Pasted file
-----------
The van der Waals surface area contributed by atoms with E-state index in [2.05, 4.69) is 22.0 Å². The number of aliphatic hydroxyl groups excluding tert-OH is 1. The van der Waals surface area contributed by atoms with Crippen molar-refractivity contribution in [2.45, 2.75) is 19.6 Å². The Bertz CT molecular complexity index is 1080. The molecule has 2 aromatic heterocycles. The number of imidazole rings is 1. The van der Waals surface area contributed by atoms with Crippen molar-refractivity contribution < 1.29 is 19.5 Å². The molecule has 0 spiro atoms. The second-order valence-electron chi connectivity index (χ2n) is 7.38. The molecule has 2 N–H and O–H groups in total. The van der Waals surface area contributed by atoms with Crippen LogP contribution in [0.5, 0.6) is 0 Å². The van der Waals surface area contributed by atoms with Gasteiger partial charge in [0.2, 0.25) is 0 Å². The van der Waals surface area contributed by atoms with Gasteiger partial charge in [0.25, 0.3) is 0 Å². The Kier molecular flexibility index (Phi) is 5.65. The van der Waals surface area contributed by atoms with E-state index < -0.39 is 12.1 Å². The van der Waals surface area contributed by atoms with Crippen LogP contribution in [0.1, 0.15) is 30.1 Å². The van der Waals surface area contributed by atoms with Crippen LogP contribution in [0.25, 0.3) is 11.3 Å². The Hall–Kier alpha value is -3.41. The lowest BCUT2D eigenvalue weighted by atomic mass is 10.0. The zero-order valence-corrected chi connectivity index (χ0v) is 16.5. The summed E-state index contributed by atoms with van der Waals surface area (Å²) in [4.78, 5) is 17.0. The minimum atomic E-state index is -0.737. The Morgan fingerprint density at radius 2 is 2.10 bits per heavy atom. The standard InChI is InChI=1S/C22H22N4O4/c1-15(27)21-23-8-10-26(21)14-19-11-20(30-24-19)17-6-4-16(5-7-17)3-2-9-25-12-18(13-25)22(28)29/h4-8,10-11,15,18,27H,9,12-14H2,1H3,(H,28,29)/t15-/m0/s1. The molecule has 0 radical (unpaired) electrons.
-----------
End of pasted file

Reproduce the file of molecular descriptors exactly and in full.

The van der Waals surface area contributed by atoms with E-state index in [2.05, 4.69) is 22.0 Å². The number of aliphatic hydroxyl groups excluding tert-OH is 1. The van der Waals surface area contributed by atoms with Crippen molar-refractivity contribution in [2.45, 2.75) is 19.6 Å². The Bertz CT molecular complexity index is 1080. The molecule has 2 aromatic heterocycles. The number of imidazole rings is 1. The van der Waals surface area contributed by atoms with Crippen molar-refractivity contribution < 1.29 is 19.5 Å². The molecule has 0 spiro atoms. The second-order valence-electron chi connectivity index (χ2n) is 7.38. The molecule has 2 N–H and O–H groups in total. The van der Waals surface area contributed by atoms with Crippen LogP contribution in [0.5, 0.6) is 0 Å². The van der Waals surface area contributed by atoms with Gasteiger partial charge in [0.2, 0.25) is 0 Å². The van der Waals surface area contributed by atoms with Gasteiger partial charge in [0.25, 0.3) is 0 Å². The Kier molecular flexibility index (Phi) is 5.65. The van der Waals surface area contributed by atoms with E-state index < -0.39 is 12.1 Å². The van der Waals surface area contributed by atoms with Crippen LogP contribution in [0.1, 0.15) is 30.1 Å². The van der Waals surface area contributed by atoms with Crippen LogP contribution in [0.25, 0.3) is 11.3 Å². The Hall–Kier alpha value is -3.41. The lowest BCUT2D eigenvalue weighted by atomic mass is 10.0. The zero-order valence-corrected chi connectivity index (χ0v) is 16.5. The summed E-state index contributed by atoms with van der Waals surface area (Å²) in [4.78, 5) is 17.0. The minimum atomic E-state index is -0.737. The Morgan fingerprint density at radius 2 is 2.10 bits per heavy atom. The standard InChI is InChI=1S/C22H22N4O4/c1-15(27)21-23-8-10-26(21)14-19-11-20(30-24-19)17-6-4-16(5-7-17)3-2-9-25-12-18(13-25)22(28)29/h4-8,10-11,15,18,27H,9,12-14H2,1H3,(H,28,29)/t15-/m0/s1. The molecule has 0 radical (unpaired) electrons.